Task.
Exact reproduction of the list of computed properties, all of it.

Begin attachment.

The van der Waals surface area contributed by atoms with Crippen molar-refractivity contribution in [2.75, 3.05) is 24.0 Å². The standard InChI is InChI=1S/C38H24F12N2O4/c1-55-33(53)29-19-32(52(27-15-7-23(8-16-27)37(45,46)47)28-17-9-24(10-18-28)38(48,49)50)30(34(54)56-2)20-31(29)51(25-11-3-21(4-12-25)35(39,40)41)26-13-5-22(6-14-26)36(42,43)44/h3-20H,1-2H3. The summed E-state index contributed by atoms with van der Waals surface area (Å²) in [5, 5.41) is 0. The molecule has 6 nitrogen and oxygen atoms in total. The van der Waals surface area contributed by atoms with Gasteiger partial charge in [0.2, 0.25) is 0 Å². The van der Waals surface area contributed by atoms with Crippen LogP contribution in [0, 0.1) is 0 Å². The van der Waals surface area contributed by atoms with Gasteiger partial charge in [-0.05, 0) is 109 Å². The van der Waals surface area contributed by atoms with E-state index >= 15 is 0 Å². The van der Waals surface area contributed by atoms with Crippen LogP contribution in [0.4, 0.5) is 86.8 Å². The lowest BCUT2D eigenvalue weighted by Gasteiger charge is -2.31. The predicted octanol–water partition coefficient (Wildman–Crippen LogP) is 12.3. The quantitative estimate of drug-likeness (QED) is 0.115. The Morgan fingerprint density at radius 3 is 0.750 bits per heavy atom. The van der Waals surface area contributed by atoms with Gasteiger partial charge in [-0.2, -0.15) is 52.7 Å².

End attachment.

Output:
The van der Waals surface area contributed by atoms with Crippen molar-refractivity contribution in [2.75, 3.05) is 24.0 Å². The standard InChI is InChI=1S/C38H24F12N2O4/c1-55-33(53)29-19-32(52(27-15-7-23(8-16-27)37(45,46)47)28-17-9-24(10-18-28)38(48,49)50)30(34(54)56-2)20-31(29)51(25-11-3-21(4-12-25)35(39,40)41)26-13-5-22(6-14-26)36(42,43)44/h3-20H,1-2H3. The summed E-state index contributed by atoms with van der Waals surface area (Å²) in [5, 5.41) is 0. The molecule has 6 nitrogen and oxygen atoms in total. The van der Waals surface area contributed by atoms with Gasteiger partial charge in [0.2, 0.25) is 0 Å². The van der Waals surface area contributed by atoms with Crippen LogP contribution in [0, 0.1) is 0 Å². The van der Waals surface area contributed by atoms with Gasteiger partial charge in [-0.05, 0) is 109 Å². The van der Waals surface area contributed by atoms with E-state index >= 15 is 0 Å². The van der Waals surface area contributed by atoms with Crippen LogP contribution in [0.4, 0.5) is 86.8 Å². The lowest BCUT2D eigenvalue weighted by Gasteiger charge is -2.31. The predicted octanol–water partition coefficient (Wildman–Crippen LogP) is 12.3. The quantitative estimate of drug-likeness (QED) is 0.115. The Morgan fingerprint density at radius 3 is 0.750 bits per heavy atom. The van der Waals surface area contributed by atoms with Gasteiger partial charge in [-0.2, -0.15) is 52.7 Å².